The feature of this plan that has special appeal to speculators is that the "cap" on carbon will be continually lowered by the government, which means that carbon credits will become more and more scarce with each passing year. Which means that this is a brand new commodities market where the main commodity to be traded is guaranteed to rise in price over time. The volume of this new market will be upwards of a trillion dollars annually; for comparison's sake, the annual combined revenues of all electricity suppliers in the U.S. total $320 billion.
Goldman wants this bill. The plan is (1) to get in on the ground floor of paradigm-shifting legislation, (2) make sure that they're the profit-making slice of that paradigm and (3) make sure the slice is a big slice. Goldman started pushing hard for cap-and-trade long ago, but things really ramped up last year (2008) when the firm spent $3.5 million to lobby climate issues. (One of their lobbyists at the time was none other than Patterson, now Treasury chief of staff.) Back in 2005, when Hank Paulson was chief of Goldman, he personally helped author the bank's environmental policy, a document that contains some surprising elements for a firm that in all other areas has been consistently opposed to any sort of government regulation. Paulson's report argued that "voluntary action alone cannot solve the climate change problem." A few years later, the bank's carbon chief, Ken Newcombe, insisted that cap-and-trade alone won't be enough to fix the climate problem and called for further public investments in research and development. Which is convenient, considering that Goldman made early investments in wind power (it bought a subsidiary called Horizon Wind Energy), renewable diesel (it is an investor in a firm called Changing World Technologies) and solar power (it partnered with BP Solar), exactly the kind of deals that will prosper if the government forces energy producers to use cleaner energy. As Paulson said at the time, "We're not making those investments to lose money."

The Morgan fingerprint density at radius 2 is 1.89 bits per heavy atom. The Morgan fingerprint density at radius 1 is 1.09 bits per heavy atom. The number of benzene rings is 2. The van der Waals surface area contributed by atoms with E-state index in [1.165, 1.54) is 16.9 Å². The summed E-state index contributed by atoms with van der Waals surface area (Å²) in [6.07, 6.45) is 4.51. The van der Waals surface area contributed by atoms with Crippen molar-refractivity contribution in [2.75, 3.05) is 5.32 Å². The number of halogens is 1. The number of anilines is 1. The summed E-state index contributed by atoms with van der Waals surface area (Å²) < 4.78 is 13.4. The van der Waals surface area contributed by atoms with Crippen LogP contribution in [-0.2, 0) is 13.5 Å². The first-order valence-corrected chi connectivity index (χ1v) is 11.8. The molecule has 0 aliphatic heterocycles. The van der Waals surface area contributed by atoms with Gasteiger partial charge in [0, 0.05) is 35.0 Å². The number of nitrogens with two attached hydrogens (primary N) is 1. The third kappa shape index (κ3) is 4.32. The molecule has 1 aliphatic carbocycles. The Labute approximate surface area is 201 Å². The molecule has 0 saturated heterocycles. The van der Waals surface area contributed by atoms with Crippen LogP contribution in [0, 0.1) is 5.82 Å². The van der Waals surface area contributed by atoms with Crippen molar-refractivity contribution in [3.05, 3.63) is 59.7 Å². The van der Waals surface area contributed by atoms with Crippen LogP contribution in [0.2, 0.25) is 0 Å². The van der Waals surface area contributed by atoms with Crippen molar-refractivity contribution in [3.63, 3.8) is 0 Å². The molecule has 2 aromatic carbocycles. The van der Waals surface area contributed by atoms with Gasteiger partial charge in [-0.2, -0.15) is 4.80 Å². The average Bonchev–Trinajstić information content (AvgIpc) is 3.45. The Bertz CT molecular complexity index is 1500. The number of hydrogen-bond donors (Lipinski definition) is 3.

The bank owns a 10 percent stake in the Chicago Climate Exchange, where the carbon credits will be traded. Moreover, Goldman owns a minority stake in Blue Source LLC, a Utah-based firm that sells carbon credits of the type that will be in great demand if the bill passes. Nobel Prize winner Al Gore, who is intimately involved with the planning of cap-and-trade, started up a company called Generation Investment Management with three former bigwigs from Goldman Sachs Asset Management, David Blood, Mark Ferguson and Peter Harris. Their business? Investing in carbon offsets. There's also a $500 million Green Growth Fund set up by a Goldmanite to invest in green-tech…the list goes on and on. Goldman is ahead of the headlines again, just waiting for someone to make it rain in the right spot. Will this market be bigger than the energy futures market?
"Oh, it'll dwarf it," says a former staffer on the House energy committee.